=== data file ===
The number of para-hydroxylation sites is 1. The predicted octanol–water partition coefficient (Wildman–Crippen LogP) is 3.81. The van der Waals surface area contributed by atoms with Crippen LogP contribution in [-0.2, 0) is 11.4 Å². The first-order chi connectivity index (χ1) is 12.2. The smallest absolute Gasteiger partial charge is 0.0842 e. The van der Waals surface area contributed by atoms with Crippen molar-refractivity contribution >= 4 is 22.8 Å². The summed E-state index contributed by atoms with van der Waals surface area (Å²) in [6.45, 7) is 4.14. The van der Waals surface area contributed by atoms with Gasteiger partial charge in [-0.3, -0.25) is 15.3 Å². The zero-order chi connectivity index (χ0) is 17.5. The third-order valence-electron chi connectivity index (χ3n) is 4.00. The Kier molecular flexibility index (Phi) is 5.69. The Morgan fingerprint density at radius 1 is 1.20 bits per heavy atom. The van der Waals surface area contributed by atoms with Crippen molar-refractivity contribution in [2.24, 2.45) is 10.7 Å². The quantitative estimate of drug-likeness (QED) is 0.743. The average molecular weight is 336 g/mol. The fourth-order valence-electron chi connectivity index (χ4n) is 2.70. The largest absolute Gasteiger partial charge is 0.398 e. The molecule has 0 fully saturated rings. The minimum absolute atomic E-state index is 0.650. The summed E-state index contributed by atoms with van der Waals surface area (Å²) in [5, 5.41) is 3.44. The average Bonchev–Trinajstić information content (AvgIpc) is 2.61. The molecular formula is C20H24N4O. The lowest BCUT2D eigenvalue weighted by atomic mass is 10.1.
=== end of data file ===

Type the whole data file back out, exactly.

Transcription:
The number of para-hydroxylation sites is 1. The predicted octanol–water partition coefficient (Wildman–Crippen LogP) is 3.81. The van der Waals surface area contributed by atoms with Crippen LogP contribution in [-0.2, 0) is 11.4 Å². The first-order chi connectivity index (χ1) is 12.2. The smallest absolute Gasteiger partial charge is 0.0842 e. The van der Waals surface area contributed by atoms with Crippen molar-refractivity contribution >= 4 is 22.8 Å². The summed E-state index contributed by atoms with van der Waals surface area (Å²) in [6.45, 7) is 4.14. The van der Waals surface area contributed by atoms with Gasteiger partial charge in [-0.3, -0.25) is 15.3 Å². The zero-order chi connectivity index (χ0) is 17.5. The third-order valence-electron chi connectivity index (χ3n) is 4.00. The Kier molecular flexibility index (Phi) is 5.69. The Morgan fingerprint density at radius 1 is 1.20 bits per heavy atom. The van der Waals surface area contributed by atoms with Crippen molar-refractivity contribution in [2.24, 2.45) is 10.7 Å². The quantitative estimate of drug-likeness (QED) is 0.743. The average molecular weight is 336 g/mol. The fourth-order valence-electron chi connectivity index (χ4n) is 2.70. The largest absolute Gasteiger partial charge is 0.398 e. The molecule has 0 fully saturated rings. The minimum absolute atomic E-state index is 0.650. The summed E-state index contributed by atoms with van der Waals surface area (Å²) in [5, 5.41) is 3.44. The average Bonchev–Trinajstić information content (AvgIpc) is 2.61. The molecular formula is C20H24N4O. The lowest BCUT2D eigenvalue weighted by atomic mass is 10.1.